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According to government guidelines, adults need at least 150 minutes exercise a week but many of us struggle to build this level of physical activity into our busy lives – 39% of us don’t, according to the British Heart Foundation.

Walking short, local journeys is a simple, free and easy way to boost your activity levels.

Here are some top tips to build more walking into your daily routine, as compiled by the team behind West Yorkshire Combined Authority’s £60m CityConnect programme, aimed at encouraging more people to travel on foot or by bike.

1. Do you really need to drive all the way?

Is there a journey you make most days by car or public transport?

Whether it’s a commute to work, college or to the shops; why not park a bit further away or get off a couple of stops earlier and walk the rest of the way?

Remember it only takes 20 minutes to walk a mile (steady pace) and walking for one hour a day can cut your risk of obesity by half.

2. Take your coffee for a walk

Do all of your meetings need to be held inside?

Instead of sitting in a meeting room or coffee shop, grab your insulated coffee mug and take it for a walk with colleagues or a client. A change of scenery could get you feeling inspired and thinking more creatively plus with the release of endorphins from walking you’ll be feeling pumped up and ready to crack on when you return to the office. Why not record your meeting on your phone so that you don’t have to worry about making notes as you walk.

Did you know that just 30 minutes of walking a day can reduce the symptoms of depression by 36%? Walking meetings are the way forward for a happy team.

3. Boost your social life

Walking is a great social activity; catch up with an old friend, bond with a new colleague, get to know your neighbours or enjoy some quality time with family. You don’t have to climb a mountain each time, just go for a wander close by and explore your local area together whilst having a natter, you could try a new route each week.

Only 75 minutes of walking per week can add almost 2 years to your life, that’s an extra two years of chatting!

4. It’s all about having more ‘foot time’

Make a pledge to walk more, swap some car-time for foot-time, save some cash and when you’re feeling motivated set yourself a target, and then shout it from the rooftops, family, friends, colleagues should all know you’re doing this and why, then at time when you’re not as motivated they can remind you.

Just 40 minutes of walking 3 times a week protects the brain region associated with planning and memory – remember that!

5. Try the Lunch Exclusion Zone challenge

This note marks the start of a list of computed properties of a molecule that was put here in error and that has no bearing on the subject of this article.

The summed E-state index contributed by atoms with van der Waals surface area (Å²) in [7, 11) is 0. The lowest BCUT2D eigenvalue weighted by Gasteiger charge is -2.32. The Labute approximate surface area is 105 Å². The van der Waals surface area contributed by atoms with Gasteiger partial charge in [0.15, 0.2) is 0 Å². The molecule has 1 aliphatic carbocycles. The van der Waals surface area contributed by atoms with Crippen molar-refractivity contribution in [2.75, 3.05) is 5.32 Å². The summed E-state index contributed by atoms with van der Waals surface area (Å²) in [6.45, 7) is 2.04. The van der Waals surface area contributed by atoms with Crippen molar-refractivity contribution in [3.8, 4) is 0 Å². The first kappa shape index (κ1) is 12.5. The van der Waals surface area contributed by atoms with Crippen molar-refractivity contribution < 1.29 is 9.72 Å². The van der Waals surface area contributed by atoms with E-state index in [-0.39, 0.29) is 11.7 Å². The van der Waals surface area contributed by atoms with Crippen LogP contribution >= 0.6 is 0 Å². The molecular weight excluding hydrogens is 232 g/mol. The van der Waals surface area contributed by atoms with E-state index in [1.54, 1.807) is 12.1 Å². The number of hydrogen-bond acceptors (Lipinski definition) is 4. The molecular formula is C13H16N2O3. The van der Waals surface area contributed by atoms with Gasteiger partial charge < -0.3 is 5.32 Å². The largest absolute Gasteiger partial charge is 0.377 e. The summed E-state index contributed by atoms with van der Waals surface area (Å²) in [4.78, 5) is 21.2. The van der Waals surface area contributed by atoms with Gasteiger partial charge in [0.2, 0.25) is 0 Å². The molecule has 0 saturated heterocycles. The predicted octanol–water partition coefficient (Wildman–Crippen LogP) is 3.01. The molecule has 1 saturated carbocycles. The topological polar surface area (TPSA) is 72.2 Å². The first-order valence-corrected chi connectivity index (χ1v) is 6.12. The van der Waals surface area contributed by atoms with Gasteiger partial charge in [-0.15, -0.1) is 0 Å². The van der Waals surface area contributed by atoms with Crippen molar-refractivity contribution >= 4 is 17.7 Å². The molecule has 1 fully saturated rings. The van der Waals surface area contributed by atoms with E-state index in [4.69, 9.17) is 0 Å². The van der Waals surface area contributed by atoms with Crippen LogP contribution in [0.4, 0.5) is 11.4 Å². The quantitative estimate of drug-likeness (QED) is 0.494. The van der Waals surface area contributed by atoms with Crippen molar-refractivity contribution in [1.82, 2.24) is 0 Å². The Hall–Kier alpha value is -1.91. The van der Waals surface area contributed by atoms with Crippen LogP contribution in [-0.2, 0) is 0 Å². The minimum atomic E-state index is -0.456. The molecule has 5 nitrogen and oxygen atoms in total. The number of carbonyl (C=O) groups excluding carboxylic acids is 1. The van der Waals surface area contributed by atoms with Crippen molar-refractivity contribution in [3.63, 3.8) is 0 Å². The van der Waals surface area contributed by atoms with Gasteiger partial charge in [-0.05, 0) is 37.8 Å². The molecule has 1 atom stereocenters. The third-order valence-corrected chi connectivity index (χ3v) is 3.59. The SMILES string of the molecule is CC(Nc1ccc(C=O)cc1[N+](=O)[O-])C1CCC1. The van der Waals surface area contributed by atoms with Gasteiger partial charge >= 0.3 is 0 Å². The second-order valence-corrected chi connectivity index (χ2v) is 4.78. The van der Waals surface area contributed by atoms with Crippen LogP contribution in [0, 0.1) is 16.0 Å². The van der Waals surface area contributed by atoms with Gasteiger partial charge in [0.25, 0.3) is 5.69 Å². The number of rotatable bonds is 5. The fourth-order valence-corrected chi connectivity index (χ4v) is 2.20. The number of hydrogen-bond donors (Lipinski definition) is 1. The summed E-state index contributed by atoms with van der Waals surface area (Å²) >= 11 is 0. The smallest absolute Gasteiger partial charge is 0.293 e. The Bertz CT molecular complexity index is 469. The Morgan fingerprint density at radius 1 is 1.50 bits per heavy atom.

The lunch exclusion zone is anywhere less than a 15 minute walk away from your workplace. So why not venture further this lunchtime to see what other delights you can find outside of the 15 minute exclusion zone whilst fitting in some refreshing exercise before returning back to your desk.

Take some tips from Living Streets on how to take on the Lunch Exclusion Zone challenge.

5. Borrow a dog

Does your neighbour, friend or someone in your family have a dog? Most dogs wouldn’t say no to an extra walk each day or week, so why not offer to take them out. You’ll get all the health benefits of having a dog without the commitment.

Just 2 hours of walking per week can reduce your risk of stroke by 30%, so grab the L.E.A.D and take a dog for W.A.L.K.I.E.S.

For more tips on how to walk more check visit the Living Streets website.



These are just a few of our tips, but if you’re not quite convinced then don’t just take our word for it….

Visit Living Streets – The UK Charity for everyday walking, on a mission to create a ‘Walking Nation’ through activity, campaigning, projects and much more, they even manage our CityConnect Walking Project across West Yorkshire.  It was due to these guys that the UK’s first Zebra Crossing was installed, 85 years ago!

The Ramblers website has some seriously convincing facts illustrating why walking can make a huge difference.

Take a look at the Walking for Health website, an initiative of the British Heart Foundation and the Countryside Agency which encourages people to get active and stay active for the abundance of health benefits this brings.

With all of the beautiful waterways we have in West Yorkshire, a visit to the Canal and River Trust website is a must. Their Walking for Heath page also describes how using these waterways can help keep you de-stress and improve your overall health.

Additional Resources– walking directions in and around Bradford, Leeds, Wakefield and York. – Rate how walkable the streets are where you live – With all of the beuatiful waterways we have in West Yorkshire is



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